If additional security is warranted, and it often is, it should be implemented covertly and quietly, even invisibly, if possible.“Plain clothes” security can actually provide a real layer of protection without giving the stalker “something to respond to” in the form of newly-placed, uniformed, armed guards. Putting “hired guns” out in front of your workplace, in uniform, can be seen as a challenge to the suspect, and can actually lead to violent reactions from potentially dangerous, already unstable, people.
Surveillance can be an option, too. Strategically placing covert investigators near the entrances and exits can, and will, prevent unwelcome intrusions leading to violence in the workplace. Encourage your employees to bring you their most pressing problems, even if they don’t relate directly to work. Always make time to listen to a problem, no matter how “insignificant” it may be; the days of “sounds like a personal problem to me” are over. There is no distinction between a personal problem and a work issue, especially when the two directly affect one another to the highest degree.
For more information regarding how to take the first steps toward gathering the necessary evidence and protecting yourself, whether through surveillance, personal protection services, or assistance with obtaining a restraining order, form a partnership with your legal counsel and a competent outside investigation agency qualified to step in at a moment’s notice. It can be a matter of life or death.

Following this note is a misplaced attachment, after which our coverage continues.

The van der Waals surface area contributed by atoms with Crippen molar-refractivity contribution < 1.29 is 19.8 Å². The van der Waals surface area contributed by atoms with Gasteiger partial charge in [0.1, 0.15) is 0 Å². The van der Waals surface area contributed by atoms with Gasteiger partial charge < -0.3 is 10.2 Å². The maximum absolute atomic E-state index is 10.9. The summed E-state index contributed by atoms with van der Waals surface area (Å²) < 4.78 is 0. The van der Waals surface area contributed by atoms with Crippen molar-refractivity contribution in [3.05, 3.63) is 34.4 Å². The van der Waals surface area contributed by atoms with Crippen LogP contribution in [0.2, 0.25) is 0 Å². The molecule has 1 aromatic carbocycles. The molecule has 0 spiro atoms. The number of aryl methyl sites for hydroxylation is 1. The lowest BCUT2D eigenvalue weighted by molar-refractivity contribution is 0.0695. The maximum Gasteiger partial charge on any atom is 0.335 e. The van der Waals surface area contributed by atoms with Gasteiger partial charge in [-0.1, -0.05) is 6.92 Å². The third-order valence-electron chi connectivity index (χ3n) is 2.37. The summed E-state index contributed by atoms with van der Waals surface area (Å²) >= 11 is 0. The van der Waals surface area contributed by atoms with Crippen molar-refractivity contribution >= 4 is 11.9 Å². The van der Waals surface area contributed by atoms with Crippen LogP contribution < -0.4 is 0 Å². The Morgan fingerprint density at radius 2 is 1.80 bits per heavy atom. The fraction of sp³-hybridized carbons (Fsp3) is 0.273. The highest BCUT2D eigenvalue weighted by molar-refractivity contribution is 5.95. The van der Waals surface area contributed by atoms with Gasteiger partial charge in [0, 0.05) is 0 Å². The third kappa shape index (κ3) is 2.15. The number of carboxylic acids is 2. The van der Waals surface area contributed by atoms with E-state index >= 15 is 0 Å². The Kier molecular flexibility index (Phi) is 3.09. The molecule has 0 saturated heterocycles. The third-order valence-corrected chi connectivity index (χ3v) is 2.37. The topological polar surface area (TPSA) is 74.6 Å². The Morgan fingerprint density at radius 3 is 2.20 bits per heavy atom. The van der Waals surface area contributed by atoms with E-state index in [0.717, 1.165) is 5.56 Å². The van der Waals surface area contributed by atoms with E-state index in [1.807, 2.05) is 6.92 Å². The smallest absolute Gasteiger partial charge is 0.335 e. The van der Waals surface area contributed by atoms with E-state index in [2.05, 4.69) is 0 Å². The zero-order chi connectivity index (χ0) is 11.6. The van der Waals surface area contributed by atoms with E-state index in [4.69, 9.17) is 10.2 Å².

It’s recommended that you perform your due diligence and retain a licensed private investigation firm specializing in helping employers and their legal counsel successfully deal with all types of workplace malfeasance. Our Domestic Investigation Services Division is a wholly owned subsidiary specializing in intervention, investigation, and service of court orders related to all types of domestic issues affecting families and workplaces across the United States and abroad.
About the Author
Kent Perkins is a senior executive investigator with the firm of Diversified Risk Management, Inc. (DRM), a licensed, nationwide investigation firm. He has over 30 years of experience in conducting workplace investigations throughout North America. The firm offers a broad range of specialized risk management and corporate investigation services that are designed to minimize exposure. Mr. Perkins assists corporations and law firms in identifying, mitigating, and responding to risks through a comprehensive suite of professional service offerings. Mr. Perkins can be reached at 800.810.9508 or by e-mail.